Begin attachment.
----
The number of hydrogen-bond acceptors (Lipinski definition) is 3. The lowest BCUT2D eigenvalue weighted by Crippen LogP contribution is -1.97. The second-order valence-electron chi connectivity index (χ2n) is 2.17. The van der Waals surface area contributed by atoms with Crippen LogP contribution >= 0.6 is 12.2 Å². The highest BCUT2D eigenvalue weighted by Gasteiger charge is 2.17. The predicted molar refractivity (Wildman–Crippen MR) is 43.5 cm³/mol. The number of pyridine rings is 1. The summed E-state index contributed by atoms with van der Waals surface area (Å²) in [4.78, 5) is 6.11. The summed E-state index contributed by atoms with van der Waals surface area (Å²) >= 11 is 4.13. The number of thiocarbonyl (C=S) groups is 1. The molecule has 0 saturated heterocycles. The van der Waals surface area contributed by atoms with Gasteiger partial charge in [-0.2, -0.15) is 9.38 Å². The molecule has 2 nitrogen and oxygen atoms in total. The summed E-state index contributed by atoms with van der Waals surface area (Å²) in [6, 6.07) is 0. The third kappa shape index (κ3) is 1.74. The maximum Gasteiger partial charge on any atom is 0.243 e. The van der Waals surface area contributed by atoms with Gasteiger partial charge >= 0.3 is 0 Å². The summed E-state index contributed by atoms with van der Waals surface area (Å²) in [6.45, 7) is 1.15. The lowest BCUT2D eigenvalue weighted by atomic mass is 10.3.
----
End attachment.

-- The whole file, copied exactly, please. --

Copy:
The number of hydrogen-bond acceptors (Lipinski definition) is 3. The lowest BCUT2D eigenvalue weighted by Crippen LogP contribution is -1.97. The second-order valence-electron chi connectivity index (χ2n) is 2.17. The van der Waals surface area contributed by atoms with Crippen LogP contribution >= 0.6 is 12.2 Å². The highest BCUT2D eigenvalue weighted by Gasteiger charge is 2.17. The predicted molar refractivity (Wildman–Crippen MR) is 43.5 cm³/mol. The number of pyridine rings is 1. The summed E-state index contributed by atoms with van der Waals surface area (Å²) in [4.78, 5) is 6.11. The summed E-state index contributed by atoms with van der Waals surface area (Å²) >= 11 is 4.13. The number of thiocarbonyl (C=S) groups is 1. The molecule has 0 saturated heterocycles. The van der Waals surface area contributed by atoms with Gasteiger partial charge in [-0.2, -0.15) is 9.38 Å². The molecule has 2 nitrogen and oxygen atoms in total. The summed E-state index contributed by atoms with van der Waals surface area (Å²) in [6, 6.07) is 0. The third kappa shape index (κ3) is 1.74. The maximum Gasteiger partial charge on any atom is 0.243 e. The van der Waals surface area contributed by atoms with Gasteiger partial charge >= 0.3 is 0 Å². The summed E-state index contributed by atoms with van der Waals surface area (Å²) in [6.45, 7) is 1.15. The lowest BCUT2D eigenvalue weighted by atomic mass is 10.3.